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Political activity builds social capital

Delivered 4 October 2015. Posted 9 October 2015.

On Sunday 4 October I gave my twenty-seventh "Thought for the Week" on BBC Radio Manchester.

As it was the opening day of the Conservative Party Conference, I wanted to refer to that, but without promoting any particular political party, since the radio slot is non-political. Accordingly, as you can read below, I enlarged a theme I mentioned before in "Voting unites the country". After explaining the concept of "social capital" I went on to explain how important political activity is for building it.

Thought for the Week

There is an invisible web of relationships that joins together the people of our country. It makes us into one society, and not just a random collection of individuals. Social scientists have a name for it. They call it “Social capital.”

Every time you join any organisation, whether it is the local cricket club or a mosque committee, you are adding to our country’s social capital. The stronger a country’s social capital, the more people trust each other, care for each other, and help each other.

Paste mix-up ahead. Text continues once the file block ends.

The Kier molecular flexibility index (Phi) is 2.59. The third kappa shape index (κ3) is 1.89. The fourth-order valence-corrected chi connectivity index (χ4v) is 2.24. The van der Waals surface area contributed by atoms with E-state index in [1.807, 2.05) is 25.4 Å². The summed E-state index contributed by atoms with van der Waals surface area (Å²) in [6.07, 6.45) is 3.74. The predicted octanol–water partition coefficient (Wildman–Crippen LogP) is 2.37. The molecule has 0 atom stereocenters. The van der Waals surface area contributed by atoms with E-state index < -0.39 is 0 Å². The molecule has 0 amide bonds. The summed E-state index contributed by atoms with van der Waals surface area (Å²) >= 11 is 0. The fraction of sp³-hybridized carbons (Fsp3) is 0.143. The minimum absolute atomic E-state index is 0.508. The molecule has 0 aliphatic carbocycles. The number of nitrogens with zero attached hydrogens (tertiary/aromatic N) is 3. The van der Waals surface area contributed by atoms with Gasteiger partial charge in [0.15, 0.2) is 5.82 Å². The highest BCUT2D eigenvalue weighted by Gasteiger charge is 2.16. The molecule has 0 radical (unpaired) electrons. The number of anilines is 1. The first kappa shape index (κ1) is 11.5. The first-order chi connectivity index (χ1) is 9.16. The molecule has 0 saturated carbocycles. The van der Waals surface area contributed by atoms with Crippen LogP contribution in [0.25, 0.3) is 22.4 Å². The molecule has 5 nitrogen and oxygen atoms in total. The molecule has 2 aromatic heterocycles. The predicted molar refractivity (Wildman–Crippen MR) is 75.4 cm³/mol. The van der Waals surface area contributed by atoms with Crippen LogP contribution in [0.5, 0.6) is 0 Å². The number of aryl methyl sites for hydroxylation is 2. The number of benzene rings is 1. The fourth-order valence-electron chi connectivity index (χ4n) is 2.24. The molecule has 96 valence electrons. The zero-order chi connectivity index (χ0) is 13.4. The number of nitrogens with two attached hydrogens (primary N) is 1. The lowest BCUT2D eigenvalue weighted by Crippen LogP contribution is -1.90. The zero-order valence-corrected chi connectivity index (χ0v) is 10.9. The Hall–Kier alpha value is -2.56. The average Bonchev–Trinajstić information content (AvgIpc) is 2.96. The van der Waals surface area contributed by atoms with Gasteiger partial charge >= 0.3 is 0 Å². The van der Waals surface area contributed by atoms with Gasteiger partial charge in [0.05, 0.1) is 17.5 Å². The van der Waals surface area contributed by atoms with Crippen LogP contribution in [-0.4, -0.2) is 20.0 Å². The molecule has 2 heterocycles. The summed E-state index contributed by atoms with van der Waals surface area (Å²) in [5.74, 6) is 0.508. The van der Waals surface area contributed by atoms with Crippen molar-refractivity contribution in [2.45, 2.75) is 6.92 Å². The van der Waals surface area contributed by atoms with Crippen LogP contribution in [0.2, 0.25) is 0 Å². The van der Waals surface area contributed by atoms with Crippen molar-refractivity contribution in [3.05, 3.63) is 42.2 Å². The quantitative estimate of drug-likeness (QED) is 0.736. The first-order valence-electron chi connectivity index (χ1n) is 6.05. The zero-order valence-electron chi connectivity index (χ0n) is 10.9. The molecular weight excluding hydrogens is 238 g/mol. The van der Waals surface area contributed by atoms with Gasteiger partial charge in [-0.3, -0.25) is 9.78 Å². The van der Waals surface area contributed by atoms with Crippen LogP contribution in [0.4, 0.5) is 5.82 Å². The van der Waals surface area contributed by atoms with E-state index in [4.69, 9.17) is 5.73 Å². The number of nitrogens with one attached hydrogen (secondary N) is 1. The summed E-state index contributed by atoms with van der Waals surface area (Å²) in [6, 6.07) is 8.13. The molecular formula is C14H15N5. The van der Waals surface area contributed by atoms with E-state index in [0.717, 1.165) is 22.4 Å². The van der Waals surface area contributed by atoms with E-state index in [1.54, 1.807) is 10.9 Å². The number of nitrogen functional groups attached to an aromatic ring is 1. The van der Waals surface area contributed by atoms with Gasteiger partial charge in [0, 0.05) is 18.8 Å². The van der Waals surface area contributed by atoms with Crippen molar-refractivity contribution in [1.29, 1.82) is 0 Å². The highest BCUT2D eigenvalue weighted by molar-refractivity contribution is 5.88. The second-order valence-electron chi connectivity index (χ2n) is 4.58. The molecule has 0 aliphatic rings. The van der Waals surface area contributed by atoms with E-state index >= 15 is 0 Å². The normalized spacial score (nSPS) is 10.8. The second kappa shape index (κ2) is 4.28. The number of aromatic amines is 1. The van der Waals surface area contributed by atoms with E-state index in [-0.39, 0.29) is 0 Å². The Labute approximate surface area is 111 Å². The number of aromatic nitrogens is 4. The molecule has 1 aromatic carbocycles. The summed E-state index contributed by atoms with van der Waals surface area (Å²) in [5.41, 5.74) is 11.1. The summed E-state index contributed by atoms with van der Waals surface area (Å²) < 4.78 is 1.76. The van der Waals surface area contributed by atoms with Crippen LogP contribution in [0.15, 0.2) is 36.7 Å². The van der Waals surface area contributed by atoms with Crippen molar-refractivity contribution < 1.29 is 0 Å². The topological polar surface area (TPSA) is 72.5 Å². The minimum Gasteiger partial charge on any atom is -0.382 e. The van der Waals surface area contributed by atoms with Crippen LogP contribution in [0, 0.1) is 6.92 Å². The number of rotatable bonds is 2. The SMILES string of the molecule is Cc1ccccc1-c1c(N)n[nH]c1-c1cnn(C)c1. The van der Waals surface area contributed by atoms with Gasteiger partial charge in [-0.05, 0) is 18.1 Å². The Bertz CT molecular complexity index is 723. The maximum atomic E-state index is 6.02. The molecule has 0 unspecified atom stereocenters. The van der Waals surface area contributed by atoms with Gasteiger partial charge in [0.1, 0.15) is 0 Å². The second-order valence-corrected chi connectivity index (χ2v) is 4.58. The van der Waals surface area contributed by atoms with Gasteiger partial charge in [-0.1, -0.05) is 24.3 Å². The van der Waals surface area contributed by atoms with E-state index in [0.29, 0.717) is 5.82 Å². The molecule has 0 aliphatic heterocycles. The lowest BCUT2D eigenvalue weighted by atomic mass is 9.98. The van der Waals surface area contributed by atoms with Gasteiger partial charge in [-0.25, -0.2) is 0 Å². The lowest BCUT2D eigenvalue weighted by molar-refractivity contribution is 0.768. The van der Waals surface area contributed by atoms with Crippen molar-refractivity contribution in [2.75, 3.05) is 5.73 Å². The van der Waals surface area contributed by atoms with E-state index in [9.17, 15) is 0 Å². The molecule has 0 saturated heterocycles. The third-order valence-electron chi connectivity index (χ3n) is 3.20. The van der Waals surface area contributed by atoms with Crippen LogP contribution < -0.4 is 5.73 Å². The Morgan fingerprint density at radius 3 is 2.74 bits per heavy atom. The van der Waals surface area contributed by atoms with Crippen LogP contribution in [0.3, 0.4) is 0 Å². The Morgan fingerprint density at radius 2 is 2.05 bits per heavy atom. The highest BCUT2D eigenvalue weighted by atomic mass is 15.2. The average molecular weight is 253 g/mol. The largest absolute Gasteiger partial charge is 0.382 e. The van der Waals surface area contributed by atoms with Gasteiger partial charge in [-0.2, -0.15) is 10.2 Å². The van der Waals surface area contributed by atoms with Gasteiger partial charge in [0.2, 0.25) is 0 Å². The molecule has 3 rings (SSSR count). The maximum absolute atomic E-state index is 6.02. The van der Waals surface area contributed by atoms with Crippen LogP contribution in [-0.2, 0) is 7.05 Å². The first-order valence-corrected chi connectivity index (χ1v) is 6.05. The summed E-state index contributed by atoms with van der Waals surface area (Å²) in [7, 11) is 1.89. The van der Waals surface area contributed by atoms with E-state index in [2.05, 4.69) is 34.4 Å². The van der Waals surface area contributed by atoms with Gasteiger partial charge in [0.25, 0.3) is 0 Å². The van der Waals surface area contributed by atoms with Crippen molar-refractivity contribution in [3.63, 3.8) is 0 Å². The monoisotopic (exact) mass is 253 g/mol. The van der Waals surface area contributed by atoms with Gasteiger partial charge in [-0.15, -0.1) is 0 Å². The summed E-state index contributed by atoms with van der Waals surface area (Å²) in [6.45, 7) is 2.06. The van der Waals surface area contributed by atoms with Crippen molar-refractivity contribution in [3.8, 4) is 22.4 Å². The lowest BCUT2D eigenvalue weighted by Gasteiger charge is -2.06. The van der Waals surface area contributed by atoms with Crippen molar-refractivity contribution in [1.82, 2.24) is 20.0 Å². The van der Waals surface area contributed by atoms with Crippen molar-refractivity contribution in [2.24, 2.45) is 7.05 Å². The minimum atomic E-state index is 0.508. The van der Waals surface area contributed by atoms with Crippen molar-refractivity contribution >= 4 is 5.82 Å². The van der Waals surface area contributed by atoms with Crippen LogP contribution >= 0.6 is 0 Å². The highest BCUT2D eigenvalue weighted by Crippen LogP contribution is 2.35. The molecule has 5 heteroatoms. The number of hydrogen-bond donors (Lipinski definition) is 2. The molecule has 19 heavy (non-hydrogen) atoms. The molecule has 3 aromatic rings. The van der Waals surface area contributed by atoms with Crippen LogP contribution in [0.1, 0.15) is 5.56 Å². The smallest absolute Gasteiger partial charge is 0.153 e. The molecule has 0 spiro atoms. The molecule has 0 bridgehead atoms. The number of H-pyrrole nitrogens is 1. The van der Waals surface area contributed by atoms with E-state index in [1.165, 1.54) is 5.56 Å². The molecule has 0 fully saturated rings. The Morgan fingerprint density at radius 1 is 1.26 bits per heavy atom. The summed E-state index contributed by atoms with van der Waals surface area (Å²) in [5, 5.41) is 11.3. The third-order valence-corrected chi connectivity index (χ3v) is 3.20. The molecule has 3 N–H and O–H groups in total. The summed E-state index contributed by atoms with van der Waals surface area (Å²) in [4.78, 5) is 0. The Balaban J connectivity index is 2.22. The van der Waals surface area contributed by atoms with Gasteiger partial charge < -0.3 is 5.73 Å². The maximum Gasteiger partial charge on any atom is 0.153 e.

The party conferences season, when political parties gather like tribes, is nearly over. I have been a politics junkie since I was ten years old when I got up early to see if John F Kennedy had beaten Richard Nixon to be President of the United States.

Almost all of the media comment about politics is about who is up, who is down, who is right, who is wrong. Apart from social scientists, almost everyone forgets how important politics is for building social capital.

This May, hundreds of thousands of people gave up their time, completely unpaid, to canvass or deliver leaflets on behalf of the political party they supported. Then tens of millions of us came together in the shared experience of voting for the people we wanted to be elected. All of these activities brought people together. They all built social capital.

I never stop being grateful for living in a country where our disagreements are resolved by debate, persuasion and voting.
Looking at the terrible conflicts we see overseas shows how awful the alternative to politics really is.


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